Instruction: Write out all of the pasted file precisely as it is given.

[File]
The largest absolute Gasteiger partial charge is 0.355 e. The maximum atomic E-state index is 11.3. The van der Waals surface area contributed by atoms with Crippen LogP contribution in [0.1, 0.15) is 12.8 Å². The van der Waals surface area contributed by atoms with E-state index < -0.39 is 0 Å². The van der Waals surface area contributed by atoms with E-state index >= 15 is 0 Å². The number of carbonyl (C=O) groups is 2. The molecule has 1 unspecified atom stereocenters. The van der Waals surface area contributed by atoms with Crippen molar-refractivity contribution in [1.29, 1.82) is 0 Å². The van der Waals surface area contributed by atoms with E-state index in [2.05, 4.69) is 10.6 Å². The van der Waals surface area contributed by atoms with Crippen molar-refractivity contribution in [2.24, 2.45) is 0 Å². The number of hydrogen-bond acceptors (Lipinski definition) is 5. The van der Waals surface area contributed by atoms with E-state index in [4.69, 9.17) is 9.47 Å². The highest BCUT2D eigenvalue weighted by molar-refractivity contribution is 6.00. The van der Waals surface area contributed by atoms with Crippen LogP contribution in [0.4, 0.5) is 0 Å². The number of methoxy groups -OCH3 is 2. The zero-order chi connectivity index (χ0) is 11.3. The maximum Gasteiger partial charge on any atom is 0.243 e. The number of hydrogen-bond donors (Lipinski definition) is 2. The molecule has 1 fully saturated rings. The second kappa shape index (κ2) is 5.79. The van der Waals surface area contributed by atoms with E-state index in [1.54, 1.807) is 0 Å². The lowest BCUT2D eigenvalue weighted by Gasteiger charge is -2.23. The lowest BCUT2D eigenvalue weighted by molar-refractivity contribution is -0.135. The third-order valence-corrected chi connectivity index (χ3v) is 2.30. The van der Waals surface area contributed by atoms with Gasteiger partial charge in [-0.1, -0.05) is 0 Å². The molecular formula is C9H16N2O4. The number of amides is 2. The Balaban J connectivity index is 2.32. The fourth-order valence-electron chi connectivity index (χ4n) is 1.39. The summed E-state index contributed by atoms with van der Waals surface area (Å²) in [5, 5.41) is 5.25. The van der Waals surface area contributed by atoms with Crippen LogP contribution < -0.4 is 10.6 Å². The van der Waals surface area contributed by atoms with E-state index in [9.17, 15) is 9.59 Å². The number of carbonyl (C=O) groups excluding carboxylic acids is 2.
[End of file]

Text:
The largest absolute Gasteiger partial charge is 0.355 e. The maximum atomic E-state index is 11.3. The van der Waals surface area contributed by atoms with Crippen LogP contribution in [0.1, 0.15) is 12.8 Å². The van der Waals surface area contributed by atoms with E-state index < -0.39 is 0 Å². The van der Waals surface area contributed by atoms with E-state index >= 15 is 0 Å². The number of carbonyl (C=O) groups is 2. The molecule has 1 unspecified atom stereocenters. The van der Waals surface area contributed by atoms with Crippen molar-refractivity contribution in [1.29, 1.82) is 0 Å². The van der Waals surface area contributed by atoms with E-state index in [2.05, 4.69) is 10.6 Å². The van der Waals surface area contributed by atoms with Crippen molar-refractivity contribution in [2.24, 2.45) is 0 Å². The number of hydrogen-bond acceptors (Lipinski definition) is 5. The van der Waals surface area contributed by atoms with E-state index in [4.69, 9.17) is 9.47 Å². The highest BCUT2D eigenvalue weighted by molar-refractivity contribution is 6.00. The van der Waals surface area contributed by atoms with Crippen LogP contribution in [0.4, 0.5) is 0 Å². The number of methoxy groups -OCH3 is 2. The zero-order chi connectivity index (χ0) is 11.3. The maximum Gasteiger partial charge on any atom is 0.243 e. The number of hydrogen-bond donors (Lipinski definition) is 2. The molecule has 1 fully saturated rings. The second kappa shape index (κ2) is 5.79. The van der Waals surface area contributed by atoms with E-state index in [1.54, 1.807) is 0 Å². The lowest BCUT2D eigenvalue weighted by Gasteiger charge is -2.23. The lowest BCUT2D eigenvalue weighted by molar-refractivity contribution is -0.135. The third-order valence-corrected chi connectivity index (χ3v) is 2.30. The van der Waals surface area contributed by atoms with Gasteiger partial charge in [-0.1, -0.05) is 0 Å². The molecular formula is C9H16N2O4. The number of amides is 2. The Balaban J connectivity index is 2.32. The fourth-order valence-electron chi connectivity index (χ4n) is 1.39. The summed E-state index contributed by atoms with van der Waals surface area (Å²) in [5, 5.41) is 5.25. The van der Waals surface area contributed by atoms with Crippen LogP contribution < -0.4 is 10.6 Å². The van der Waals surface area contributed by atoms with E-state index in [9.17, 15) is 9.59 Å². The number of carbonyl (C=O) groups excluding carboxylic acids is 2.